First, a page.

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An Eco-Mom's Road Trip Journal: The Good, The Bad, and the 18-Wheelers

This summer, our family took a short road trip out to New York State to visit friends and see the sites. You can take the GreenLifeNH girl out of New Hampshire, but the green life travels, so here is my green life journal from the trip.

DAY ONE: Cooperstown, New York

  • Woke up early and packed the trunk of the Prius V with the rest of the camping stuff, food, and other necessities. Remembered our Eco-Travel Kits, but not my iced coffee. First mistake. Well, besides forgetting the rain gear.

  • Ate breakfast in the car. I packed a four-day supply of homemade zucchini muffins (it's zucchini season in my garden), bananas, and apples. No wrappers, no packaging, no trash! Well, except cores and peels, which end up burying because there is no such thing as public compost bins anywhere in this country.

  • TRAFFIC through Massachusetts. Why don't people use the many public transit options the state offers? So much nicer to sit in a train or bus than in traffic, in my opinion. Reminded ourselves to take the Vermont route on the way back.

  • Got iced coffee at the rest stop Starbucks. Handed her my travel mug. She went into the back. Returned with my travel mug AND a plastic cup filled with my iced coffee. "You can pour it in yourself." Completely defies the whole damn point! No recycling at the rest stop, so I tucked the cup into the recesses of the car to recycle later.

  • Arrived at the National Baseball Hall of Fame in Cooperstown, New York. The girls and I dropped my husband and son off to meet some friends for a day of baseball. We headed off for a day of swimming at Glimmerglass State Park.

  • Except no swimming because the park had its first ever algae blooms. If you haven't run into these in New Hampshire yet (I have), they are not only an environmental disaster, but also a great way to ruin a wonderful day at the lake. And, you guessed it, they are caused by climate change and pollution.

  • But we made the best of it, playing on the playground and in the sand. Then we left early to set up our tent. We booked our first ever night at a KOA campground for this trip and, though I've never been a fan of KOAs, I was pleasantly surprised at the amenities they had for kids, especially kids who were disappointed because they couldn't swim.

  • After a pizza dinner with our friends in Cooperstown, we watched a beautiful sunset over cornfields, then settled down for the night in our 6-person tent.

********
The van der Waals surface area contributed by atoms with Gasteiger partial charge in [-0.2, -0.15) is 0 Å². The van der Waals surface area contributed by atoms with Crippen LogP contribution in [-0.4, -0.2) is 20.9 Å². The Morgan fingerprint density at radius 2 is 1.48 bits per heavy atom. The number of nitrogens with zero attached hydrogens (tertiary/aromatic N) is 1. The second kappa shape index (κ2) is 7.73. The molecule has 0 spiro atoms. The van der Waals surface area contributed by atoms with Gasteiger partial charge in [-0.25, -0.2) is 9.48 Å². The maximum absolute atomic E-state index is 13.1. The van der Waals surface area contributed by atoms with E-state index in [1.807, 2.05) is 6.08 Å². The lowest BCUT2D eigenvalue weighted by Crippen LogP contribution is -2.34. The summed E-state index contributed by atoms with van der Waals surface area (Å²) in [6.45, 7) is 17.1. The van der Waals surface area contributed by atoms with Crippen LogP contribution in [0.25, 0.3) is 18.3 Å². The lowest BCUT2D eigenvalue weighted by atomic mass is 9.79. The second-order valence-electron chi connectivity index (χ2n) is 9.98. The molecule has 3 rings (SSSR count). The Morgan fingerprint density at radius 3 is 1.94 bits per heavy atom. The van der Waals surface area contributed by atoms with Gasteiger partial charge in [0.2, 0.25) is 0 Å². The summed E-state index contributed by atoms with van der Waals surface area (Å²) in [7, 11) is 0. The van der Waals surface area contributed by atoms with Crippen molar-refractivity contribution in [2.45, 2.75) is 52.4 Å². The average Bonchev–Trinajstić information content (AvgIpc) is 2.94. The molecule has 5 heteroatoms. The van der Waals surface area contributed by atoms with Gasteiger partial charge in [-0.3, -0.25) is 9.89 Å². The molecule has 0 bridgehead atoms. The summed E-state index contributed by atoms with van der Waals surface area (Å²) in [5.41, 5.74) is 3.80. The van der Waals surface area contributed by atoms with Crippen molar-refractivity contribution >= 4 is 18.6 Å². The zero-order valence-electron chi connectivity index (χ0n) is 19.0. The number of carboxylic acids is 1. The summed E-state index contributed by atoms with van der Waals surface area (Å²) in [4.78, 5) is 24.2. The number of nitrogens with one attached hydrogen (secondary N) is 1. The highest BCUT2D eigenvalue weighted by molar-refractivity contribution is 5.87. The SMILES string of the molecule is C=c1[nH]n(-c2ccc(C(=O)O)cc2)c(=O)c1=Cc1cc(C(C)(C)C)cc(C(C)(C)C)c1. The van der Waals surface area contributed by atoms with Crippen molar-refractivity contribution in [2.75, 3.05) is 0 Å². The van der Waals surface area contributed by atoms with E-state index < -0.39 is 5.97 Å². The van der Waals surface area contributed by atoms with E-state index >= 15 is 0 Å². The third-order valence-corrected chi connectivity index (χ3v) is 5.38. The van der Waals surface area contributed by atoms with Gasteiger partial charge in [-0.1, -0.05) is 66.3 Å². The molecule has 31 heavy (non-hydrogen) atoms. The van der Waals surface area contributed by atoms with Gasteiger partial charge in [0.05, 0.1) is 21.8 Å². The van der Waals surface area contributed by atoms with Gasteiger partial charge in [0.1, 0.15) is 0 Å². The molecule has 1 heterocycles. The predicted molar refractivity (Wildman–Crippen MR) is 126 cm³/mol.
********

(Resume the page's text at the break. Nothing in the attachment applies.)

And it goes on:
• Slept to the sound of forty RVs humming away, supplying AC, electric lights, toilets, and televisions to their owners. Personally, I just don't get it! And, while traveling by RV is actually more eco-friendly than flying, it is not eco-friendly. If you have an RV, here are some tips for how to green your journey.

DAY TWO: Finger Lakes, New York

  • Woke to the sounds of cows lowing, crickets calling, and the three motorcyclists in the campsite next to us idling their bikes for an inordinate amount of time.

  • Drove several hours to the Finger Lakes region to do some hiking and waterfall swimming at Treman State Park. In what is becoming a pattern, it has been a very, very dry summer in New York and most waterfalls in the gorges are mere trickles, but our friends told us Treman still had water falling.

  • Our standard road trip and camping lunch was distributed to everyone - peanut butter and jam sandwiches with apples. Thin plastic bags and glass jars - but both are recyclable.

  • Fortunately for New York State, but unfortunately for us, there was also water falling from the sky for most of Day Two. And, because there was also lightening, there was no swimming at Treman. It was beautiful nonetheless and we spent some time walking and driving around to see several mostly dry waterfalls. But since we forgot our rain gear, we were quite soaked and ready to find our campsite before dinner.

  • The rain stopped in time for us to set up our tent and make a pretty good little fire using the wood we bought from the campground at Taughannock Falls State Park. We made s'mores and also "Damper Bread", which we learned about from Sarah Garland's Eddie series, which we absolutely love. Honestly, I think Damper Bread may be my new favorite food!